’s Nation-Empire: Ideology and Rural Youth Mobilization in Japan and Its Colonies
(Cornell University Press, 2018) tackles the fraught question of how and why young men in marginalized and rural areas of Japan and its colonies became emotionally invested in the project of Japanese nationalism and militarism. Why did so many rural youth, especially in colonial Taiwan and Korea, actively participate in Japanese imperial and wartime programs, including volunteering as Japanese soldiers? Nation-Empire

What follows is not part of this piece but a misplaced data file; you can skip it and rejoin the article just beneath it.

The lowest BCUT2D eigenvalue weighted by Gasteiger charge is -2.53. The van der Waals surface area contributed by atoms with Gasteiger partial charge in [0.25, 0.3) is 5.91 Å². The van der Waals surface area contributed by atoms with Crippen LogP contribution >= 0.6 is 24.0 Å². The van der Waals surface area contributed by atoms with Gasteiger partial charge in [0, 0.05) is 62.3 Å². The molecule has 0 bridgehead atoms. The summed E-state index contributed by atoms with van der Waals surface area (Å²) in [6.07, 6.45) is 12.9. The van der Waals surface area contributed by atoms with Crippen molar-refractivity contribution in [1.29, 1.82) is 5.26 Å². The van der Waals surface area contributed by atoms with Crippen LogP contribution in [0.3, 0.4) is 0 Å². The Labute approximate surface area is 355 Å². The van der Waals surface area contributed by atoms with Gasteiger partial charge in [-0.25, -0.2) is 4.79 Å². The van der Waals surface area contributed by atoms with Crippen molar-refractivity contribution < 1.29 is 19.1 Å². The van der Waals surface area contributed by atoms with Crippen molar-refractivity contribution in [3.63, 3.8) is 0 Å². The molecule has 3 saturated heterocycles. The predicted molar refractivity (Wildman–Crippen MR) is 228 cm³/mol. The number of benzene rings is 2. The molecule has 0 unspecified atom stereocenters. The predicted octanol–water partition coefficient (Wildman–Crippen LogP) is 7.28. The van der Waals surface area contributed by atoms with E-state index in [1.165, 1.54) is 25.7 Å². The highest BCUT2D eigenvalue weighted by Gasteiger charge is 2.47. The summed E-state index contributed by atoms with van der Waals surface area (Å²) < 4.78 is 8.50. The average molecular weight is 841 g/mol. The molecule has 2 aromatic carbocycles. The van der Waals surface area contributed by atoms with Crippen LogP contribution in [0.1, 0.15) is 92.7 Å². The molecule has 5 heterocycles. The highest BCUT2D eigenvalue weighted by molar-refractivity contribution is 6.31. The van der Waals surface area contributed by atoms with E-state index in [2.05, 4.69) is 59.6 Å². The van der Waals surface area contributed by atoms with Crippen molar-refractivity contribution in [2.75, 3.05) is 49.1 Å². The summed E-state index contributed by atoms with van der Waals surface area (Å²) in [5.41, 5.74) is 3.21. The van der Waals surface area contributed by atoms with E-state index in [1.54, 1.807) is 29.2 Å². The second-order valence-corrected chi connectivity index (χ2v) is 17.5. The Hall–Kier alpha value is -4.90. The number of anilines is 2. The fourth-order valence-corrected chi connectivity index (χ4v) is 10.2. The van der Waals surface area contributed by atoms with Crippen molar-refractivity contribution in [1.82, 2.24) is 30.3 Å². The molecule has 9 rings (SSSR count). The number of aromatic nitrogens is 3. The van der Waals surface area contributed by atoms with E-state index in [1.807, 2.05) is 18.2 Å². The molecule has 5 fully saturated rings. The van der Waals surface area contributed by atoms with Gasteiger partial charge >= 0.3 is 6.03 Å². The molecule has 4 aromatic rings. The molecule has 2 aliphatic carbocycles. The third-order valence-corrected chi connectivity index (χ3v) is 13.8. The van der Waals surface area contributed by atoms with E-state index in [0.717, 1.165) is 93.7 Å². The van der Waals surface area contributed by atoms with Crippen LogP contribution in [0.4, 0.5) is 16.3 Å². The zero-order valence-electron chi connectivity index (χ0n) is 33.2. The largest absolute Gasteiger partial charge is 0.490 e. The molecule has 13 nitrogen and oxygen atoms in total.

explores the role of the seinendan
(village youth associations) in youth mobilization within the Japanese empire, focusing on a comparison of villages in Okinawa and Miyagi prefectures, Japan; Xinzhu province, Taiwan; and South Ch’ungch’ŏng province, Korea. Chatani’s translocal study highlights the local social dynamics of the creation and mobilization of rural youth and rural modernity within Japan’s national empire. In particular, she unearths the subjectivity of these young men as they used the new category of youth—and rural youth in particular—to advance their own interests vis-à-vis their elders and the national-imperial society in which they lived.